Local Dem politicians back most of Quinn proposals
From Staff Reports February 6, 2013 5:58PM
State Senator Mike Noland, D-Elg
Updated: March 8, 2013 7:40AM
Elgin’s two Democratic state legislators are backing Gov. Pat Quinn’s State of the State address proposals, for the most part.
A local Republican, however, cautioned that more fiscal restraint is needed.
Sen. Michael Noland, D-Elgin, said he thought the address Wednesday was “spot-on” in its focus on pension reform and accurate in describing his accomplishments; not least of which, his $31 billion Illinois Jobs Now! Plan.
Noland also supports a number of proposals the governor made during his speech, including his proposals to reduce gun violence in the state, he said. The senator said he stands behind more stringent background checks for would-be gun owners and limiting the capacity of ammunition magazines, although he said he was “skeptical” of a ban on assault weapons.
He also “absolutely” supports the same-sex marriage bill expected to come to a vote on Valentine’s Day in the Illinois Senate, he said.
But, Noland said, when he talks to residents in his district, “It’s not been the top, burning issue. They want a balanced budget, they want the pension crisis resolved and they want a strong economy.”
That’s why he’s taking a closer look at Senate Bill 1, the pension reform legislation Quinn backed in his speech, he said. The senator said he supports the bill “in principle,” but, “I’m a little concerned that without the cost shift, it’s more of a Band-Aid than a true fix.”
The bill takes parts of a Senate-approved measure and combines them with a bill that recently failed to get a vote in the House that calls for increased contributions from and reduced benefits for state workers.
Rep. Keith Farnham agreed, D-Elgin, that pension reform should be the top priority for legislators.
But he said he would like to study more closely what Senate Bill 1 has to offer.
Farnham is concerned that any reform will be able to make it through the courts, and he wants it to include input from labor and management.
He hopes that conceal-and-carry and the weapons and ammunition proposals put forward are considered as separate measures, lest one or the other be challenged in the courts.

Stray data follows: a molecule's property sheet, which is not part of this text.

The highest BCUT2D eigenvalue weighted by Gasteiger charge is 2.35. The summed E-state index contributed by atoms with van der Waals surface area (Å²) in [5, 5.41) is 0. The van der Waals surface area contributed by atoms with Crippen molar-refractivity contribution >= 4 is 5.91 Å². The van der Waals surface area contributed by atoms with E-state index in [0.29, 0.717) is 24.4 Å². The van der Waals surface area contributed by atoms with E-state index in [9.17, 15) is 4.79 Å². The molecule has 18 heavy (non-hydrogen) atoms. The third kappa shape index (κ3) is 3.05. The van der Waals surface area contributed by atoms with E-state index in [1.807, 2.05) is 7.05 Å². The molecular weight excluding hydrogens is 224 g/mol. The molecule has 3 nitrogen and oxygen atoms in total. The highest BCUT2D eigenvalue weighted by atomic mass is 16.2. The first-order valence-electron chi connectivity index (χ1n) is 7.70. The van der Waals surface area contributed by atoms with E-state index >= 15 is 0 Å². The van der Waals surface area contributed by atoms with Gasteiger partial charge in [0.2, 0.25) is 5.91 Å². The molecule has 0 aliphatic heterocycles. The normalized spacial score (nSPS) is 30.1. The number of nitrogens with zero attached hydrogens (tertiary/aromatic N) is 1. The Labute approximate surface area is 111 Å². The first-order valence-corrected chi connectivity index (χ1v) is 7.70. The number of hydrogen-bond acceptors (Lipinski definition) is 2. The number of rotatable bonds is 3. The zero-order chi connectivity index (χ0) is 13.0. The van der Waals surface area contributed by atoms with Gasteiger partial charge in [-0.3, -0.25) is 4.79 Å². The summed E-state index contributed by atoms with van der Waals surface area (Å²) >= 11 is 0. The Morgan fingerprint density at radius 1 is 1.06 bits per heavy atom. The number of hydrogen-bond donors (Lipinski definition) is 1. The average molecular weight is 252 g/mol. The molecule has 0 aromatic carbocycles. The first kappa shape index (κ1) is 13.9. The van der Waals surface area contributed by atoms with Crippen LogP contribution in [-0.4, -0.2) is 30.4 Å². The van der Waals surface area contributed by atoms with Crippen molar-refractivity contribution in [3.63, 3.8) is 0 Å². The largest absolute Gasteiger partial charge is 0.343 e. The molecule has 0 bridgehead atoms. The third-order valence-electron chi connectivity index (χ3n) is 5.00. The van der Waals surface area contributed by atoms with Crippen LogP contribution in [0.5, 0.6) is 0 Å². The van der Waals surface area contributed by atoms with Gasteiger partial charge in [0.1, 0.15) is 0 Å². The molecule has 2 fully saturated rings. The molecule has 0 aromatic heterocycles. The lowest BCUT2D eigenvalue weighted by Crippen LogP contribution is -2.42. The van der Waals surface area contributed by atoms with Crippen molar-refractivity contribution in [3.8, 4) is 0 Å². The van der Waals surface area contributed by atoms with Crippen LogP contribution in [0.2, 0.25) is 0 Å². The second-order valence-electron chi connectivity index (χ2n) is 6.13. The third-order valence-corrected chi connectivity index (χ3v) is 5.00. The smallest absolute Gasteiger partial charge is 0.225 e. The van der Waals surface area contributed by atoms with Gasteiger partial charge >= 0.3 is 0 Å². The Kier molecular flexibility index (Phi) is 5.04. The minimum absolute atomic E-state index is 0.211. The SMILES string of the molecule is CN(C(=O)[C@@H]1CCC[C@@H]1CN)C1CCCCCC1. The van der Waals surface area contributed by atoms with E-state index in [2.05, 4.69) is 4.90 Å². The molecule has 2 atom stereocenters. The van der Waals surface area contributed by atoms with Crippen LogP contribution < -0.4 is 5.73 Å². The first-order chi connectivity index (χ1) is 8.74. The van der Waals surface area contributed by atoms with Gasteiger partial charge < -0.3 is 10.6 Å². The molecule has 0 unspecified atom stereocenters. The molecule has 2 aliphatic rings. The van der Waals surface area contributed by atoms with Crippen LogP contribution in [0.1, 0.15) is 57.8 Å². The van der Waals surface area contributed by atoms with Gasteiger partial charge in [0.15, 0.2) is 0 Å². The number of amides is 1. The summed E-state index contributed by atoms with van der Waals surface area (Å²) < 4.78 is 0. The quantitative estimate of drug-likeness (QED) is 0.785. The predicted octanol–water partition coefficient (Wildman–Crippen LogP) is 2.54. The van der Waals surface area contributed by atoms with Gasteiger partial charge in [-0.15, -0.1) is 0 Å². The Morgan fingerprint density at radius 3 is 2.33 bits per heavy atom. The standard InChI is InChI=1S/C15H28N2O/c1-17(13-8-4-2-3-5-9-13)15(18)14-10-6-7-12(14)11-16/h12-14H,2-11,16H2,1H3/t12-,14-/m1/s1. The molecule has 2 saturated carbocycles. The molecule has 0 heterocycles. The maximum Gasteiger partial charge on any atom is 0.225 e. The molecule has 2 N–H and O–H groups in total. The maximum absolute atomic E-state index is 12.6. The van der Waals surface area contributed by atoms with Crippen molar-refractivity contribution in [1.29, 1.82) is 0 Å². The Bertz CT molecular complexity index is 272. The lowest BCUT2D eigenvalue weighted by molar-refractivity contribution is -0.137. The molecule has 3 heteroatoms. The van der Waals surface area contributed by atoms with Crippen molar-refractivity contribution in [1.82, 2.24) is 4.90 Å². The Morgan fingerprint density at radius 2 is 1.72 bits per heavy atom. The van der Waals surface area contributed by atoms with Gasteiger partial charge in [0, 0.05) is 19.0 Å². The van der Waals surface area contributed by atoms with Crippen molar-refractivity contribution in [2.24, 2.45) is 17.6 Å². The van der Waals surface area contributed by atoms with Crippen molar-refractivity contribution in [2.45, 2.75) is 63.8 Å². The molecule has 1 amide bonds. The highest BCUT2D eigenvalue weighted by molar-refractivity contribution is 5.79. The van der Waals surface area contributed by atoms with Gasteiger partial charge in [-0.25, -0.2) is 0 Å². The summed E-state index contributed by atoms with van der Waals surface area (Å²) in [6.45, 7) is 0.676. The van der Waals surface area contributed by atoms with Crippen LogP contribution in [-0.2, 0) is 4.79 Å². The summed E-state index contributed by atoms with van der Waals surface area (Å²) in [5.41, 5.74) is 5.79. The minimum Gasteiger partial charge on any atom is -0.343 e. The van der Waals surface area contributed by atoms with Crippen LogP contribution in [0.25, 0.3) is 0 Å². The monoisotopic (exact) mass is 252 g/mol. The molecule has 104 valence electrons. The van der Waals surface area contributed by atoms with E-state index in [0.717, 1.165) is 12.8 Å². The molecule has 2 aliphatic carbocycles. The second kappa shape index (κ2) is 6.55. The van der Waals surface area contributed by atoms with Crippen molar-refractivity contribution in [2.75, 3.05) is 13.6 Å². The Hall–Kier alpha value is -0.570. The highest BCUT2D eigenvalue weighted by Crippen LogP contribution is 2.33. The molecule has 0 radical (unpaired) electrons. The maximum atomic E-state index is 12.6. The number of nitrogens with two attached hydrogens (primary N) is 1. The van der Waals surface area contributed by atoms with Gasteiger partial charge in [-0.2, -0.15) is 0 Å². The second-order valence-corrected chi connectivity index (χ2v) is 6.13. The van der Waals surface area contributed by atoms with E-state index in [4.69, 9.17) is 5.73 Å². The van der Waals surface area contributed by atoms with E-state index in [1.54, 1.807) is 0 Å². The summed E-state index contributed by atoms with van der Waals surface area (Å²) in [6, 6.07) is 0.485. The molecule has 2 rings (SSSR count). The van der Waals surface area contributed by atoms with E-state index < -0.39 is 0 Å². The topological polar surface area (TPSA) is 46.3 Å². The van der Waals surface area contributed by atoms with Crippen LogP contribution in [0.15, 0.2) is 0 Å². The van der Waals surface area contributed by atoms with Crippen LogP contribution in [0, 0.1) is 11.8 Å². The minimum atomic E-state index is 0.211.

“There has to be a reasonable path somewhere,” Farnham said of any gun-related legislation.
Farnham is heading an economic development committee which he says will focus on small to mid-sized businesses and manufacturing and which he hopes to take on the road across the state.
As such, Farnham said the governor touching on those issues struck a chord with him.
“Manufacturing has been part of our strength as a state, and we have to grow that,” Farnham said.
While Quinn’s popularity is low, “As long as he is governor, I will support him.”
At the same time, Farnham added, “It behooves us in the House and Senate to be leaders. We have to step up to the challenges we face.”
And freshman state Sen. Karen McConnaughay, R-St. Charles, said that although Quinn has a lot of good goals, he seems to lack the level of fiscal discipline needed given the state of the state. His was more of a campaign speech listing accomplishments and goals than a speech offering evidence Quinn can provide leadership to bring divergent interests together and guide the state out of its financial crises, said McConnaughay, who represents the 33rd District.
Freshman Sen. Karen McConnaughay, R-South Elgin, said that although Quinn has a lot of good goals, he seems to lack the level of fiscal discipline needed, given the state of the state.
His was more of a campaign speech listing accomplishments and goals, McConnaughay said, than a speech offering evidence Quinn can provide leadership to bring divergent interests together and guide the state out of its financial crises.
Staff writers Emily McFarlan Miller
and Mike Danahey contributed to this report.